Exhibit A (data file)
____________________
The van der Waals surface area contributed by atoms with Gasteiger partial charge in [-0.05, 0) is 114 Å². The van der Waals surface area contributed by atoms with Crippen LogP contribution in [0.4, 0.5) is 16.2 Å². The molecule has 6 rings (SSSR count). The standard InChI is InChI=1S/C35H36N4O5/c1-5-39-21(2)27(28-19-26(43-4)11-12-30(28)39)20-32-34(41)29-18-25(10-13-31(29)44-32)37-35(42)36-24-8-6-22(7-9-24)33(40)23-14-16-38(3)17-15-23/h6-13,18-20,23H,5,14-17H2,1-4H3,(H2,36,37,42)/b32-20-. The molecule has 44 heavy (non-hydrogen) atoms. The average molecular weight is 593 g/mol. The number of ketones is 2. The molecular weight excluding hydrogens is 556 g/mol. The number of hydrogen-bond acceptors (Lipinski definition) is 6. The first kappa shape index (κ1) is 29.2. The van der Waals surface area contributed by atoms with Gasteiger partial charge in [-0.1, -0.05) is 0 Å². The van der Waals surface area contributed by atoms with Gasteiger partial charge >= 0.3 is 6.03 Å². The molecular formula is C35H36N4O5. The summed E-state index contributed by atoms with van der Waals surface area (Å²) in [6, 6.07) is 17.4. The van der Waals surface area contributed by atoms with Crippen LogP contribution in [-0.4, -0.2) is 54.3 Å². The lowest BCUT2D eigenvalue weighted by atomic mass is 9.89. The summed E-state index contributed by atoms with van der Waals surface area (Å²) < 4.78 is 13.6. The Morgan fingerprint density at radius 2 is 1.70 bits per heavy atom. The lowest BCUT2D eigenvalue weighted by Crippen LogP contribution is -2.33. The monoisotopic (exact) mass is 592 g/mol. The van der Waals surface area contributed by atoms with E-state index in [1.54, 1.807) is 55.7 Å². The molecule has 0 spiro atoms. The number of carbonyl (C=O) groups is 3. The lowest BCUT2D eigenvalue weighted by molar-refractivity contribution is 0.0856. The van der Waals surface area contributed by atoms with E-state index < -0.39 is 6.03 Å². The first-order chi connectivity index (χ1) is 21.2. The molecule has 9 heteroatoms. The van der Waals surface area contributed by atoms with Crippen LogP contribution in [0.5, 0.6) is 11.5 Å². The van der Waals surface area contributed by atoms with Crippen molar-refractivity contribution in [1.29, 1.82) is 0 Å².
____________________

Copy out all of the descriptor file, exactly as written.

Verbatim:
The van der Waals surface area contributed by atoms with Gasteiger partial charge in [-0.05, 0) is 114 Å². The van der Waals surface area contributed by atoms with Crippen LogP contribution in [0.4, 0.5) is 16.2 Å². The molecule has 6 rings (SSSR count). The standard InChI is InChI=1S/C35H36N4O5/c1-5-39-21(2)27(28-19-26(43-4)11-12-30(28)39)20-32-34(41)29-18-25(10-13-31(29)44-32)37-35(42)36-24-8-6-22(7-9-24)33(40)23-14-16-38(3)17-15-23/h6-13,18-20,23H,5,14-17H2,1-4H3,(H2,36,37,42)/b32-20-. The molecule has 44 heavy (non-hydrogen) atoms. The average molecular weight is 593 g/mol. The number of ketones is 2. The molecular weight excluding hydrogens is 556 g/mol. The number of hydrogen-bond acceptors (Lipinski definition) is 6. The first kappa shape index (κ1) is 29.2. The van der Waals surface area contributed by atoms with Gasteiger partial charge in [-0.1, -0.05) is 0 Å². The van der Waals surface area contributed by atoms with Gasteiger partial charge >= 0.3 is 6.03 Å². The molecular formula is C35H36N4O5. The summed E-state index contributed by atoms with van der Waals surface area (Å²) in [6, 6.07) is 17.4. The van der Waals surface area contributed by atoms with Crippen LogP contribution in [-0.4, -0.2) is 54.3 Å². The lowest BCUT2D eigenvalue weighted by atomic mass is 9.89. The summed E-state index contributed by atoms with van der Waals surface area (Å²) < 4.78 is 13.6. The Morgan fingerprint density at radius 2 is 1.70 bits per heavy atom. The lowest BCUT2D eigenvalue weighted by Crippen LogP contribution is -2.33. The monoisotopic (exact) mass is 592 g/mol. The van der Waals surface area contributed by atoms with E-state index in [1.54, 1.807) is 55.7 Å². The molecule has 0 spiro atoms. The number of carbonyl (C=O) groups is 3. The lowest BCUT2D eigenvalue weighted by molar-refractivity contribution is 0.0856. The van der Waals surface area contributed by atoms with E-state index < -0.39 is 6.03 Å². The first-order chi connectivity index (χ1) is 21.2. The molecule has 9 heteroatoms. The van der Waals surface area contributed by atoms with Crippen LogP contribution in [0.5, 0.6) is 11.5 Å². The van der Waals surface area contributed by atoms with Crippen molar-refractivity contribution in [1.29, 1.82) is 0 Å².